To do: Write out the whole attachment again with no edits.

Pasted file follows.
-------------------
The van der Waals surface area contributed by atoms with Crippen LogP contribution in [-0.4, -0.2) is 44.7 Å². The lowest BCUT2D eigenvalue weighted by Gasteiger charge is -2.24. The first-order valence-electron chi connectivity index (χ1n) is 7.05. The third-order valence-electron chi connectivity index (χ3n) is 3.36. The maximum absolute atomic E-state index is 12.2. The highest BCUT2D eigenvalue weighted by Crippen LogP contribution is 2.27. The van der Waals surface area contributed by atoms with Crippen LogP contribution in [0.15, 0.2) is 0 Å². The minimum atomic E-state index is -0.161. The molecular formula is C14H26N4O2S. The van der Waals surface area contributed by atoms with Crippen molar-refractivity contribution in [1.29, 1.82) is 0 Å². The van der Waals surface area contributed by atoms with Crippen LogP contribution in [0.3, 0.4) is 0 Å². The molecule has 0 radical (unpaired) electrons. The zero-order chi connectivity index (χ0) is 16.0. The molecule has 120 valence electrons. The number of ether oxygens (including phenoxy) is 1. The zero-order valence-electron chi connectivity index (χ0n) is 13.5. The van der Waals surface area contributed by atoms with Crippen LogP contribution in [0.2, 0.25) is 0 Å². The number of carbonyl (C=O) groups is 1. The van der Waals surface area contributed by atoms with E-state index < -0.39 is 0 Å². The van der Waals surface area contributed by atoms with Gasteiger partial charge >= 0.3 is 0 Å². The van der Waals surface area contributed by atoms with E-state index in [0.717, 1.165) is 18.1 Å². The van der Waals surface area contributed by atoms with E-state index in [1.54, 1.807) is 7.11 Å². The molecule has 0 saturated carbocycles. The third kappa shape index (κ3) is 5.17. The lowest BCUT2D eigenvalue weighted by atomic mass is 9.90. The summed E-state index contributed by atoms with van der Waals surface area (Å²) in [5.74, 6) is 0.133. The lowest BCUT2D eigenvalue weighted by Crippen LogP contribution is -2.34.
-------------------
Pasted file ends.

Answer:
The van der Waals surface area contributed by atoms with Crippen LogP contribution in [-0.4, -0.2) is 44.7 Å². The lowest BCUT2D eigenvalue weighted by Gasteiger charge is -2.24. The first-order valence-electron chi connectivity index (χ1n) is 7.05. The third-order valence-electron chi connectivity index (χ3n) is 3.36. The maximum absolute atomic E-state index is 12.2. The highest BCUT2D eigenvalue weighted by Crippen LogP contribution is 2.27. The van der Waals surface area contributed by atoms with Crippen LogP contribution in [0.15, 0.2) is 0 Å². The minimum atomic E-state index is -0.161. The molecular formula is C14H26N4O2S. The van der Waals surface area contributed by atoms with Crippen molar-refractivity contribution in [1.29, 1.82) is 0 Å². The van der Waals surface area contributed by atoms with Crippen LogP contribution in [0.3, 0.4) is 0 Å². The molecule has 0 radical (unpaired) electrons. The zero-order chi connectivity index (χ0) is 16.0. The molecule has 120 valence electrons. The number of ether oxygens (including phenoxy) is 1. The zero-order valence-electron chi connectivity index (χ0n) is 13.5. The van der Waals surface area contributed by atoms with Crippen LogP contribution in [0.2, 0.25) is 0 Å². The number of carbonyl (C=O) groups is 1. The van der Waals surface area contributed by atoms with E-state index < -0.39 is 0 Å². The van der Waals surface area contributed by atoms with Gasteiger partial charge >= 0.3 is 0 Å². The van der Waals surface area contributed by atoms with E-state index in [0.717, 1.165) is 18.1 Å². The van der Waals surface area contributed by atoms with E-state index in [1.54, 1.807) is 7.11 Å². The molecule has 0 saturated carbocycles. The third kappa shape index (κ3) is 5.17. The lowest BCUT2D eigenvalue weighted by atomic mass is 9.90. The summed E-state index contributed by atoms with van der Waals surface area (Å²) in [5.74, 6) is 0.133. The lowest BCUT2D eigenvalue weighted by Crippen LogP contribution is -2.34.